“Do you know how it got it broadcast?” Sherlock asked without removing his eyes from the scene.
“We’re looking into the BBC. It could have been an inside job. Or it could have been hacked it from outside.”
“So you don’t know anything then.”
“Not as of yet.”
“Then what have you been doing for the past several hours?”
“Something more important.”
“What’s more important than the Work? Surely the pastries in the cafeteria can’t have been that good.”
“Sherlock, have you stopped to consider that the video appeared at the precise moment your plane plane lifted off of England’s soil?” Mycroft continued cautiously, “If he truly is back, you’ll be a target, you’ll need protection.”
“Moriarty is dead, Mycroft. I saw it with my own eyes. Gun in mouth. Boom. Blood. Dead. I saw it.”
Mycroft’s voice brooked the tiniest bit of sympathy. “And your senses have never deceived you before, Brother Mine?”
Sherlock’s eyes narrowed at his brother. “It’s impossible.”
“Not impossible, Brother. You of all people should know that.”
“Get your people to find out how it was broadcast. Leave the rest of this to me.”
“For a matter of this importance, you have the full backing of the British Government. I suggest you avail yourself of it. If not for yourself, perhaps you will consider the citizenry.” Mycroft gave a pointed look to the off-duty doctor pacing anxiously outside of the doorway.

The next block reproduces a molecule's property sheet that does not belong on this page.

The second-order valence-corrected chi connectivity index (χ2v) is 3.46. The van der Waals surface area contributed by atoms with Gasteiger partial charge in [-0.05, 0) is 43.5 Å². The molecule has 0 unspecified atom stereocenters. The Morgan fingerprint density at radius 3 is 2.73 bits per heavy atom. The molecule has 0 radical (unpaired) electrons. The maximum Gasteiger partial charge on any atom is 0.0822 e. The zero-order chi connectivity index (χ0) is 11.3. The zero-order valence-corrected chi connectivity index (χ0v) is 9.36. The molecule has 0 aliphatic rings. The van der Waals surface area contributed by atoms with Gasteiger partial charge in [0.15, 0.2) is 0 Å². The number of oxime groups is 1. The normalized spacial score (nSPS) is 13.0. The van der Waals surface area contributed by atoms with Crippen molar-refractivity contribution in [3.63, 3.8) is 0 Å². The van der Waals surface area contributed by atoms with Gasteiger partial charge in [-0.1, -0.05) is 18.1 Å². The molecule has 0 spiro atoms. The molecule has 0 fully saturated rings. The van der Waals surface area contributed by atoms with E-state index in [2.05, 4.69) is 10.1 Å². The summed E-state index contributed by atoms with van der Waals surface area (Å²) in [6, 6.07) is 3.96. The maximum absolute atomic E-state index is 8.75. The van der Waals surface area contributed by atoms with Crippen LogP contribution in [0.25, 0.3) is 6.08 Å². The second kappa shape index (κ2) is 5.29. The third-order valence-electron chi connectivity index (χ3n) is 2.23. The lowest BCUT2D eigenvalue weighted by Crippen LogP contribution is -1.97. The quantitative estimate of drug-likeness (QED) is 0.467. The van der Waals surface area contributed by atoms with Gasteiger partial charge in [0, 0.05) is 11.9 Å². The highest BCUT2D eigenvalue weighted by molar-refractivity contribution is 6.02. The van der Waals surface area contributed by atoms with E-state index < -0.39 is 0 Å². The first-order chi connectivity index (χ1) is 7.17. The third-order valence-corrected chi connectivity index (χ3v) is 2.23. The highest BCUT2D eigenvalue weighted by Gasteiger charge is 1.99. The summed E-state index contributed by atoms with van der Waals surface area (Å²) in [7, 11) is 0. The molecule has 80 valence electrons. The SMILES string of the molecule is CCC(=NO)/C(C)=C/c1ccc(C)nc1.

Sherlock’s hand grabbed Mycroft’s arm before he could walk away. “He couldn’t be safer, he’s married to a highly skilled assassin.”
“A very pregnant one.”
“Even pregnant women can shoot, Mycroft.”
“Yes, Sherlock. They can.”
“What do you know, Mycroft?” Sherlock eyes widened before tightening into slits.
“A great many things, Brother Mine. But love is such a curious thing. It changes people so, but it can be such a difficult thing to tell if it’s for the better or the worse.” Mycroft’s eyes scanned his brother, quickly filing away his results, before he gently removed Sherlock’s hand from him arm. “I did warn you about getting involved, Sherlock. You’re not a lone wolf anymore. Perhaps it’s time you stopped acting like one.”